First, I believe we should have a President from one party and a Vice-President from another party.

Every four or eight years, that should switch.

There should not be majorities in either house of Congress. If bills are going to be passed, we need to institute interaction among the members.

And the President and Vice-President should both be selected rather than voted in. The system can still remain democratic and include the populace in some phase of the operation. For instance, we could boil it down to four applicants who are all suitable.

Since no one can be truly vetted and come out clean anyway, we need to stop being concerned with issues of morality, and instead, be more focused on productivity.

Until the United States is able to pick a leader that represents the history, authenticity and significance of our mission on the world stage, we will be stuck with those who can raise enough money and tell enough lies to wrangle the gig.

The American people are good for many things–choosing Presidents is not one of them.

Just look at our history. Not even fifteen percent of those elected into the role are worthy of mention. Some took us to war, some kept us in war and there is a shameful lack of a woman in the roster.

Foolishness. Pride.

That’s what keeps us pursuing the electoral college, embroiled in a two-party system, and allowing the country as a whole to vote for the loudest.

 

 

Sit Down Comedy … November 22nd, 2019

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Sit Down Comedy

Please allow me to use myself as an example.

I was born. (That was a good beginning.)

I developed a little musical talent. (So far so good.)

I discovered I could sing. (A great addition.)

I also stumbled upon some sort of ability to arrange music. (Certainly makes you interesting to other musicians.)

Along the way, I started writing songs. (Okay. We’re waiting to hear…)

And the songs were good enough that one of them got signed and performed by a national act. (Well, that certainly gives you permission to continue.)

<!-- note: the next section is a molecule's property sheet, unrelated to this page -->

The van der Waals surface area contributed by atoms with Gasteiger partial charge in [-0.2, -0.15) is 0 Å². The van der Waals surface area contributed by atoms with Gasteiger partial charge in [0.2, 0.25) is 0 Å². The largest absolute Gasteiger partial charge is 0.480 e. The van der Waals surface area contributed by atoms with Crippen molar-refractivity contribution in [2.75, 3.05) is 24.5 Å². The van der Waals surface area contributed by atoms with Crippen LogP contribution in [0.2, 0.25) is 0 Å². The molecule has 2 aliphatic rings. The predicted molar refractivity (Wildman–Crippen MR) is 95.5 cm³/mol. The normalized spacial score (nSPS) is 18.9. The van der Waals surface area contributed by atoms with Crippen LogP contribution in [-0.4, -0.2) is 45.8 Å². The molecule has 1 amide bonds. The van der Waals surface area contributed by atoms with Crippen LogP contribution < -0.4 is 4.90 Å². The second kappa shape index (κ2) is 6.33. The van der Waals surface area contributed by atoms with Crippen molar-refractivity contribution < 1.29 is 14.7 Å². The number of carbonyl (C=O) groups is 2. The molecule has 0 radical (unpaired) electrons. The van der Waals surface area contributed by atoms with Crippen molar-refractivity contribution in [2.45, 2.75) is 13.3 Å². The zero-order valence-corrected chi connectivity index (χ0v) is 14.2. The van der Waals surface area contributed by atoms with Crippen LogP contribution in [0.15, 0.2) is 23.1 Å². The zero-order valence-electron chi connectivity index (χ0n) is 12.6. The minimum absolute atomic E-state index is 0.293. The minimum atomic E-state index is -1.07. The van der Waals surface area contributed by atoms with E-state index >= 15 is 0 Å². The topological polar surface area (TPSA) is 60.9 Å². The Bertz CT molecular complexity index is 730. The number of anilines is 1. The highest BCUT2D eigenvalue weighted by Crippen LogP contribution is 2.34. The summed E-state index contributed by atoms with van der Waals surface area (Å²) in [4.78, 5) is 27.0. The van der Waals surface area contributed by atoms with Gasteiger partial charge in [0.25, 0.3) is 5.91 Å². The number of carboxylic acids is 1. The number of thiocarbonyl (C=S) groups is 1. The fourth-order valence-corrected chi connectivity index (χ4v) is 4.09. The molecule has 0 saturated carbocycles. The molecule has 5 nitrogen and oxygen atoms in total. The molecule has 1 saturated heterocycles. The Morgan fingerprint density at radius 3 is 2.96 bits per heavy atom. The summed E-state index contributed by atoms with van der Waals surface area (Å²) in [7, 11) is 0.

I started my own music group. (Were you any good?)

We got signed and recorded an album. (Well, well, well. Congratulations.)

Then I decided to write a musical. (That sounds a little more tricky.)

The musical turned out all right, and the cast traveled the country to twenty-five cities (Well, there you go.)

This put an itch in my brain to write books. (That’s a big step. What you might call “the leap.”)

Well, thirteen books later, I’ve sold my fair share though I’ve never threatened anyone on the New York Times Bestseller List. (What do they know?)

Next, I decided to run for Senator in my state. (Wait. Wait. Wait! Danger, danger, danger…)

Exactly.

How about another example?

He has a really unique hairdo. (Well, that’s interesting.)

He has lots of money. (A very helpful thing.)

He likes to build buildings and put his name on them. (Good…if a bit vain.)

He enjoys promoting prize fights and beauty contests. (I’m listening…)

He deeply appreciates beautiful women. (Who doesn’t, right? Wink, wink.)

He was invited to host a reality show on television. (That’s pretty nifty.)

It did very well—so well there was a spin-off. (Impressive.)

Matter of fact, the ratings were very, very high. (Those doggone Nielsen families.)

He decided to run for President. (Wait, wait, wait! Danger, danger, danger…)

It’s important where things end up–and that goes for people, too.

Anyone who has ever tried to fix up a house to sell it for profit will tell you there are so many people’s numbers that end up in your phone—who have to work on this and work on that—that suddenly, you find yourself involved with people who need to install your toilet and lay concrete, that you accidentally know about their gastric problems, and whose wife is about to leave whose husband—and you know there is no way to make this really successful.

There are just people I should never meet. For instance, the state of Florida should never meet me. If I want to fix up a house, I’d better do it alone, because all of the scammers will not benefit my life’s journey.

And just because a guy knows how to wear an Italian suit, build a building and host a beauty pageant, does not mean he should be President.

And here’s another clue:

He told us that.

From the onset, Donald Trump told us the truth. He did.

He said, “I am a promoter and a liar.”

If you read his book, it is full of all sorts of approaches to deceiving the competition.

He never expected to be President.